Indeed Hardin's innovative argument in ethics is analogous to the thought experiment which Einstein used to demonstrate a contradiction within the set of assumptions that define Newtonian physics. To resolve that contradiction Einstein proposed the special theory of relativity. It should be noted that Einstein's thought experiment cannot be refuted by showing that no train could ever be engineered to travel in a Euclidean straight line at near the speed of light. Similarly Hardin's experiment cannot be refuted by showing that no simple commons could ever exist in which villagers maximize their personal gain by steadily increasing the size of their herds -- until they destroy the commons which supports them. In both cases, the thought experiment concerns only the inconsistency of an imaginary but possible state-of-affairs. Neither one makes a historical or a factual statement.
Specifically, Hardin's thought experiment with an imaginary commons demonstrates the futility -- the absurdity -- of much traditional ethical thinking. The sad fate of the imaginary commons on which people pasture their herds proves that moral principles can be refuted by facts -- the consequences caused when people live by those principles. It shows that if any ethics makes it advantageous for individuals or groups to increase their demands on the biological commons while it forces everyone to share equally the damage which that behavior causes, then the demise of the whole -- the ecosystem which supports that behavior -- is inevitable. Surely such an ethics is absurd. It refutes itself in the sense that it requires or allows ethical behavior which denies the possibility of further ethical behavior.
Part II: Three Assumptions which Divert Attention from Hardin's Thesis
Hardin's argument is of great importance and is powerfully persuasive. But, I believe, he has made some unnecessary assumptions. For example, his assumption of individualism and the free market system and his proof of the necessity of some form of societal coercion allows many liberals, humanists, religious leaders, and defenders of democracy (whose never-questioned moral and political convictions take no account of biological principles or physical limits) to reject his thesis without understanding it. Again his concern about over-population allows some people to accuse him of disregarding the environmental damage caused by wealthy nations and their run-away system of production and consumption. By pinning on him epithets like "racist," "elitist," "self-centered egoist," "capitalist," "fascist," and "apologist for private property," these critics find easy excuses for disregarding what is disturbing and revolutionary in Hardin's essay. Misdirected charges allow people to disregard the essential thesis, namely, that physical and biological determinants limit the range of options available for moral and political life.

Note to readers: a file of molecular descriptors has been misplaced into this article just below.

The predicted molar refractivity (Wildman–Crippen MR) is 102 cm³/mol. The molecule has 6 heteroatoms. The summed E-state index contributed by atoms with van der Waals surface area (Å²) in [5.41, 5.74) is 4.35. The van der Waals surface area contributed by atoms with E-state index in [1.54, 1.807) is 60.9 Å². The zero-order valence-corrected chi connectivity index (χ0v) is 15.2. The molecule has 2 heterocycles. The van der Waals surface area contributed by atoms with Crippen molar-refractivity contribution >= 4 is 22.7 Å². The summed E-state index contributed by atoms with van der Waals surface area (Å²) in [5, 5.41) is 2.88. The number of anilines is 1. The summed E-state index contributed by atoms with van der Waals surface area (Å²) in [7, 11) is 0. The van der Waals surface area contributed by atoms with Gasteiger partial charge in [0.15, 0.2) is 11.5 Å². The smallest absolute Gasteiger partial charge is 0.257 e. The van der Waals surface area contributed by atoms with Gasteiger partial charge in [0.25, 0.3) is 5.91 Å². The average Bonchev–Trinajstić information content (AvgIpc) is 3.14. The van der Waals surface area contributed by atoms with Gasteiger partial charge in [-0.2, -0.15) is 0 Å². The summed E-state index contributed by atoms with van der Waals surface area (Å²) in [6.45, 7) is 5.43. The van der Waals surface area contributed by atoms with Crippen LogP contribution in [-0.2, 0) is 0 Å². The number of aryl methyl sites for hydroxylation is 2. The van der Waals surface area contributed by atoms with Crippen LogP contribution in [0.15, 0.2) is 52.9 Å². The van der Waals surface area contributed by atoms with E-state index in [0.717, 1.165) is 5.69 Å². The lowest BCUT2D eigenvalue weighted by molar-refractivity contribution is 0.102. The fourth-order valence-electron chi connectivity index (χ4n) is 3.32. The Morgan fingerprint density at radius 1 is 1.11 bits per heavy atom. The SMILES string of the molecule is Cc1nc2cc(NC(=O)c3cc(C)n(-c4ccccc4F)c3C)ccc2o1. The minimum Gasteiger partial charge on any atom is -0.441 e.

Three assumptions seem to me to be unnecessary and restrictive. And they are not essential to Hardin's fundamental thesis. When they are removed, his argument can be given a more general statement, namely, that human behavior (whether it is thought to be grounded in economic self-interest or in the traditional moral ideal of self-denying altruism, in conservatism or liberalism, or in religious or secular humanism) incorporates inbuilt feed-back mechanisms which tend to cause constant economic growth and a steady increase in the human population.
Because continual growth is impossible in any finite domain, they all lead to the tragedy of the commons.
One restrictive assumption is that reason entails specific factual conclusions about human behavior. It requires, Hardin says, that "As a rational being, each herdsman seeks to maximize his gain" (Hardin, 1968, p. 1244). By immediate inference, Hardin's claim can be restated in a logically equivalent form: "Any herdsman or person who does not seek to maximize his (monetary) gain is irrational." But clearly this assumption about the nature of reason is false: reason can make no factual claims. In fact some people, who reason correctly, reason from different premises. They may choose to live simply so as to meet the needs of life with the least effort and with the least damaging impact on the environment. For such persons, simplicity and frugality can afford a better life because they allow more opportunity for leisure, for cultural or social activity, and for intellectual development. Such individuals may have no concern or interest in maximizing their material gain. No! One cannot assume, as Hardin does, that reason makes rational individuals seek any specific factual goals.